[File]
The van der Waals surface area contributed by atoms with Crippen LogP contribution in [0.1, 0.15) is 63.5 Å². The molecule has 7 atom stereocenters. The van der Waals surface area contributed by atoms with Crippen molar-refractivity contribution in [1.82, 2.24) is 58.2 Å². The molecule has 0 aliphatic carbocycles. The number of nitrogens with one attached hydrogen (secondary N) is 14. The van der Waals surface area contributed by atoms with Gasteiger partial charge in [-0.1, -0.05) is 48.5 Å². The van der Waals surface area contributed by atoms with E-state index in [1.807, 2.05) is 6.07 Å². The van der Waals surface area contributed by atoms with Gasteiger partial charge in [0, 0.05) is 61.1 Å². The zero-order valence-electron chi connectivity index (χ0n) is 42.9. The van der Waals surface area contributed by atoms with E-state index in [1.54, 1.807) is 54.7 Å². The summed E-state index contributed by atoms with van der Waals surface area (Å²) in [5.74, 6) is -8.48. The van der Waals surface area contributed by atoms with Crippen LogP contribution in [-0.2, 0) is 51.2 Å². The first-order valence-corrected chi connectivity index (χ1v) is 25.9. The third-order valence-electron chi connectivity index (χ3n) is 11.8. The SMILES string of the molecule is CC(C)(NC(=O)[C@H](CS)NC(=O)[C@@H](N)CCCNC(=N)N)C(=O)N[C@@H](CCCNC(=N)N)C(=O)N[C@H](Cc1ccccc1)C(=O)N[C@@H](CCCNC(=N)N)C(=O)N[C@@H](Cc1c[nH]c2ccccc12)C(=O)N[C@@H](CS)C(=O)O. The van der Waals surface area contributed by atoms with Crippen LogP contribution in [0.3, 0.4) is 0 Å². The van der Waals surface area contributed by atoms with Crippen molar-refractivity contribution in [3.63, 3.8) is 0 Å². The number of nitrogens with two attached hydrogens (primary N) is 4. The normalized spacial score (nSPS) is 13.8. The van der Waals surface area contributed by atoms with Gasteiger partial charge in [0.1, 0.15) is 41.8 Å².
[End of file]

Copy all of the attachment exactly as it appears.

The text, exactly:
The van der Waals surface area contributed by atoms with Crippen LogP contribution in [0.1, 0.15) is 63.5 Å². The molecule has 7 atom stereocenters. The van der Waals surface area contributed by atoms with Crippen molar-refractivity contribution in [1.82, 2.24) is 58.2 Å². The molecule has 0 aliphatic carbocycles. The number of nitrogens with one attached hydrogen (secondary N) is 14. The van der Waals surface area contributed by atoms with Gasteiger partial charge in [-0.1, -0.05) is 48.5 Å². The van der Waals surface area contributed by atoms with E-state index in [1.807, 2.05) is 6.07 Å². The van der Waals surface area contributed by atoms with Gasteiger partial charge in [0, 0.05) is 61.1 Å². The zero-order valence-electron chi connectivity index (χ0n) is 42.9. The van der Waals surface area contributed by atoms with E-state index in [1.54, 1.807) is 54.7 Å². The summed E-state index contributed by atoms with van der Waals surface area (Å²) in [5.74, 6) is -8.48. The van der Waals surface area contributed by atoms with Crippen LogP contribution in [-0.2, 0) is 51.2 Å². The first-order valence-corrected chi connectivity index (χ1v) is 25.9. The third-order valence-electron chi connectivity index (χ3n) is 11.8. The SMILES string of the molecule is CC(C)(NC(=O)[C@H](CS)NC(=O)[C@@H](N)CCCNC(=N)N)C(=O)N[C@@H](CCCNC(=N)N)C(=O)N[C@H](Cc1ccccc1)C(=O)N[C@@H](CCCNC(=N)N)C(=O)N[C@@H](Cc1c[nH]c2ccccc12)C(=O)N[C@@H](CS)C(=O)O. The van der Waals surface area contributed by atoms with Crippen LogP contribution in [0.3, 0.4) is 0 Å². The van der Waals surface area contributed by atoms with Crippen molar-refractivity contribution in [3.63, 3.8) is 0 Å². The number of nitrogens with two attached hydrogens (primary N) is 4. The normalized spacial score (nSPS) is 13.8. The van der Waals surface area contributed by atoms with Gasteiger partial charge in [0.1, 0.15) is 41.8 Å².